You may be wondering what is the difference between a credit union and a bank? Are credit unions better than banks? Does it matter which one you choose? As with any personal finance decision, it's important to know what financial institution is best for you.
Credit unions and banks both have pros and cons. So, it can be tough to decide which one is right for you. In this article, we’ll explore the difference between credit unions and banks so that you can make an informed decision.
What is the difference between a credit union and a bank?
So, what is the difference between credit union and bank? Well, banks and credit unions ultimately serve the same purpose. You can open checking accounts, savings accounts, and CDs or borrow money through various loans.
But the similarities between the two usually end there. Let's dive deeper into the difference between credit unions and banks to determine which is right for you.
Ownership difference between credit union and bank
Banks are for-profit organizations, and credit unions are nonprofit organizations. While this might seem like a small detail, for-profit or not-for-profit institutions differ in interest rates and fees.
Credit unions are member-owned and member-focused. Because they are a non-profit organization, they invest their earnings back into their members. Usually, this investment is seen in better interest rates on loans, lower fees, and higher interest offered for deposit accounts.
Members vs non-members
Anyone can open an account with a bank as long as they qualify. You can apply for checking and savings accounts or inquire about loans, including auto loans, personal loans, and mortgages.
Credit unions only serve their members. To become a member, you must belong to a specific group. For example, your place of employment may qualify you for a credit union membership. Alternatively, affiliation with an existing member may allow you membership access. Some credit unions also require a specific deposit to join as a member.
Insurance difference between credit union and bank
Both banks and credit unions have insurance protection. Whether you keep your money with a bank or a credit union, each depositor’s funds are insured up to $250,000.
Products, services, and locations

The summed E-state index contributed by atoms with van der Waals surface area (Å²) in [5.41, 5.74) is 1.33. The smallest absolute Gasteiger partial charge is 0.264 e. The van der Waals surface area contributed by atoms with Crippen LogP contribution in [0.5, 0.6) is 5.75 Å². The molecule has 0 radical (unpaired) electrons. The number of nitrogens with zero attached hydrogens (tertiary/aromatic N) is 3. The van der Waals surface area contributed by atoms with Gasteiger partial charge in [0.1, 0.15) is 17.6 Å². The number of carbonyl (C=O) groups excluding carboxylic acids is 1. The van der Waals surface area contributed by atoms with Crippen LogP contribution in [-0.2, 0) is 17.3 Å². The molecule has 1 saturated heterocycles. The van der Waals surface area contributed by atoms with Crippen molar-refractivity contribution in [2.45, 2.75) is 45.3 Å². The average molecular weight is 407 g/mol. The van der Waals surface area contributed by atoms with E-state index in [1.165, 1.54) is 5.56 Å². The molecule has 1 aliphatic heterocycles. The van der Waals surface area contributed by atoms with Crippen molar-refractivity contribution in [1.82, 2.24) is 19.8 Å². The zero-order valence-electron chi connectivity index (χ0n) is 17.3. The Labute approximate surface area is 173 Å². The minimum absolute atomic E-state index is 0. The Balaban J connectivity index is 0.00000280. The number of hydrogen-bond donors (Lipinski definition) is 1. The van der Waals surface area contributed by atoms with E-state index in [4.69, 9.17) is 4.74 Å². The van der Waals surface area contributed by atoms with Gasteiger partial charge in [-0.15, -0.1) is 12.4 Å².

In addition to the differences between the two regarding fees and interest rates, you’ll also see that banks and credit unions offer different products and services. They also offer a different number of locations.
Credit unions may have as little as one location, and they typically offer fewer products and services than banks. Credit unions keep their range of products and services relatively small to focus on providing members one-on-one support.
Banks often have multiple branches throughout the state and sometimes nationwide. With banks, it’s often easier to find in-network ATMs and branches to do your banking than it is credit unions.
The limited locations credit unions have can make it harder to access your money without incurring fees if you have to use a non-network ATM.
Difference between credit union and bank: Pros and cons
The pros and cons are another difference between credit unions and banks. There is no one-size-fits-all approach when it comes to financial institutions. Understanding what both offer will help you decide which is right for you.
Pros of credit unions
Credit unions have many advantages that make them the right choice for their members. Here are the top reasons members prefer credit unions over banks.
Lower interest rates on loans
Because they are non-profit, credit unions may offer lower rates on car loans, mortgages, and personal loans. This can save you money in the long run when you need a loan. You'll still need to meet their requirements for approval, though.
Credit unions typically don’t charge as many fees as banks because they don't aim to acquire a profit. You can often open accounts without paying monthly maintenance fees or secure loans with no origination fees.
However, you should always keep an eye on their list of fees, as you would with a bank. This way you can keep more money in your pocket!
Higher interest rates on deposit accounts
Credit unions can afford to pay higher interest rates on what’s deposited in their members' accounts than banks because they aren't focused on profits.
This is one of the ways credit unions share their proceeds with members. Interest rates are a very important factor to consider when opening an account because you'll want your money to work for you.
More personal service
Since credit unions are smaller and member-owned, the staff may take the time to get to know each member that comes in. This becomes important when being advised on appropriate financial products and services. You'll receive more personalized service and suggestions from a credit union than you would a bank.
Cons of credit unions
While credit unions have a lot of benefits, there are downsides, too. It’s important to understand the disadvantages of credit unions before becoming a member so you know what to expect.
You must be a member